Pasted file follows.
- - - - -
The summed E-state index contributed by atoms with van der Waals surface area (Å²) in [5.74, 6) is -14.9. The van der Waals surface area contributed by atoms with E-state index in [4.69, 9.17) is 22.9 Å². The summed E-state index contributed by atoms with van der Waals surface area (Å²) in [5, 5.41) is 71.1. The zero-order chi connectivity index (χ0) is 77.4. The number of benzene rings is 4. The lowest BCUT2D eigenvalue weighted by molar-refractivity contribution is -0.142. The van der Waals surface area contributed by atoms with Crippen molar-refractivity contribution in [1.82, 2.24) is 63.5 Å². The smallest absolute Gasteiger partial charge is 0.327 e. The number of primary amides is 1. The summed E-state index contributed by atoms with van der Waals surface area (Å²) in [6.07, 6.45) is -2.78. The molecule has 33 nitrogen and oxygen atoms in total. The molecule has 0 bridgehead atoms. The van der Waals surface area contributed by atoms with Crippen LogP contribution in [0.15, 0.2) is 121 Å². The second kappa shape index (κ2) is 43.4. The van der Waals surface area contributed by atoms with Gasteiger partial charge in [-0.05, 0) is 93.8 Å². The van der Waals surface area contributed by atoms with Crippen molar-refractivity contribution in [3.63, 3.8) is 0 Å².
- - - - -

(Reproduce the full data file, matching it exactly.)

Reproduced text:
The summed E-state index contributed by atoms with van der Waals surface area (Å²) in [5.74, 6) is -14.9. The van der Waals surface area contributed by atoms with E-state index in [4.69, 9.17) is 22.9 Å². The summed E-state index contributed by atoms with van der Waals surface area (Å²) in [5, 5.41) is 71.1. The zero-order chi connectivity index (χ0) is 77.4. The number of benzene rings is 4. The lowest BCUT2D eigenvalue weighted by molar-refractivity contribution is -0.142. The van der Waals surface area contributed by atoms with Crippen molar-refractivity contribution in [1.82, 2.24) is 63.5 Å². The smallest absolute Gasteiger partial charge is 0.327 e. The number of primary amides is 1. The summed E-state index contributed by atoms with van der Waals surface area (Å²) in [6.07, 6.45) is -2.78. The molecule has 33 nitrogen and oxygen atoms in total. The molecule has 0 bridgehead atoms. The van der Waals surface area contributed by atoms with Crippen LogP contribution in [0.15, 0.2) is 121 Å². The second kappa shape index (κ2) is 43.4. The van der Waals surface area contributed by atoms with Gasteiger partial charge in [-0.05, 0) is 93.8 Å². The van der Waals surface area contributed by atoms with Crippen molar-refractivity contribution in [3.63, 3.8) is 0 Å².